“If business is good to New Bedford, New Bedford will be good to you in the long run in ways that you might not anticipate,” Mitchell added.
Jones specifically thanked the City Council and Mayor Jon Mitchell for “the approval of the TIF which was essential in making this project a reality.”
TIF stands for Tax Increment Financing and the New Bedford Economic Development Council describes it on their website as a program where “participating companies receive favorable state and local tax treatment in exchange for job creation and commitments for private investment.”
Members of the New Bedford Economic Council and the Greater New Bedford Industrial Foundation were present at the ribbon-cutting and they highlighted the fact that 41 businesses are located in the business park and the arrival of Plumbers’ Supply only leaves them with one lot left to fill, which they’re already in negotiations to do.
“The city of New Bedford is prepared to support business expansion,” Mitchell said. “We want you to succeed.”
The Jones family wants to do just that. “We’re hoping to welcome you back in a few years for our expansion,” Jones said.
Orginal story here
NORWOOD, Mass., Aug. 22, 2019 (GLOBE NEWSWIRE) — MariMed Inc. (OTCQX: MRMD), a premier cannabis and hemp multi-state operator focused on health and wellness, has received a certificate of occupancy from the city of New Bedford, Massachusetts for its new cannabis cultivation and manufacturing facility.
“ARL Healthcare, our Massachusetts cannabis licensed subsidiary, will now schedule its final state inspection to be cleared to commence full operations of its cultivation, production and dispensary,” said Bob Fireman, MariMed’s CEO. “The state inspection will also include our completed 10,000 sf dispensary located in Middleborough, Massachusetts.”
The New Bedford manufacturing facility is part of a 137,000 sf building situated on 17 acres providing for future growth and expansion. This state-of-the-art cannabis production facility will open with 34,000 sf of canopy growing space, which will be processed in its GMP standard production laboratory and commercial kitchen.
ARL Healthcare has already run local job fairs and commenced hiring and training some top individuals both in New Bedford and Middleborough, as part of its commitment to these municipalities. It intends to create over 100 new jobs in total in Massachusetts.
MariMed will be introducing into the Massachusetts marketplace its top brands and products that have had great success in other state facilities under its management. This will include its flower brand Nature’s Heritage™ with its proprietary genetics and strains; its infused product brands Betty’s Eddies™, and Kalm Fusion™; and its exclusive licensed brands “The Healer,” “Binske,” “Tikun Olam,” “Lucid Moods,” “Dab Tabs” and others. These products will be made in the New Bedford facility and will be sold through company dispensaries as well as distributed to the wholesale market.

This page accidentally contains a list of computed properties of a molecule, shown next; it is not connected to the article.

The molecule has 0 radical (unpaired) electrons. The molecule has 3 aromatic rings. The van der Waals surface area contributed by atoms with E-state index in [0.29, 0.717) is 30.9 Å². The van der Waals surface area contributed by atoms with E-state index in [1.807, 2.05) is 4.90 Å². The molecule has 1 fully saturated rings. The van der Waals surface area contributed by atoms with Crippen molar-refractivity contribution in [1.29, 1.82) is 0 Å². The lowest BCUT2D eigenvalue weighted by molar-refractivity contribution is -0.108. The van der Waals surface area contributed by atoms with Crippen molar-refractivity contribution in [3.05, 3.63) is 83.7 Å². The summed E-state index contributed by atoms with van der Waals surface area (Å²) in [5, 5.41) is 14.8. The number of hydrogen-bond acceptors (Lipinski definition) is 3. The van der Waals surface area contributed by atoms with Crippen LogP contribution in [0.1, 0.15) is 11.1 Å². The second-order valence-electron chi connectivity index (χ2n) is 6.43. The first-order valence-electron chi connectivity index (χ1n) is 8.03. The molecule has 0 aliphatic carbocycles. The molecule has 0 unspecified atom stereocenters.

“We are delighted to be entering into the Massachusetts market with its current shortage of supply,” noted Fireman. “ARL Healthcare is now a wholly owned subsidiary, as we work towards completing the consolidation of our managed licensed clients in multiple states. As such, the revenue from this operation will be reflected in our public company results.”
ARL Healthcare under its RMD license, has three permits for dispensaries in Massachusetts. Middleborough will be first to open with the other two currently in the implementation process. The company intends to become one of the largest wholesale producers in Massachusetts to support both the medical and adult use markets and is positioned for great success in Massachusetts.
MariMed, a multi-state cannabis operator, is dedicated to improving the health and wellness of people through the use of cannabinoids and cannabis products. The company develops, owns and manages seed to sale state licensed cannabis facilities which are models of excellence in horticultural principles, cannabis cultivation, cannabis infused products and dispensary operations. MariMed has an experienced management team that has produced consistent growth and success for the company and its managed business units.
The company is at the forefront of science and innovation through research developed by its lab technicians and medical advisors resulting in industry leading products and brands, including “Kalm Fusion” and “Betty’s Eddies.” These precision dosed products are focused on specific medical symptoms which are licensed and distributed across the country.
In 2019, with the enactment of the 2018 US Farm Bill, MariMed formed MariMed Hemp, a wholly owned subsidiary, to leverage its seed to sale cannabis platform and experience into the emerging hemp-based CBD industry. The company acquired a significant stake in Kentucky-based GenCanna Global, a national and international leading cultivator, producer, and distributer of hemp and GMP quality CBD oils and isolates. With this strategic relationship, MariMed Hemp has developed and is marketing a portfolio of CBD brands and products to multiple retailers and direct to consumers both domestically and internationally. MariMed Hemp recently launched its Hemp Engine™ store-within-a-store distribution platform for retailers. It is also actively pursuing other hemp industry business opportunities with genetics, farming, biomass, and new and innovative technologies.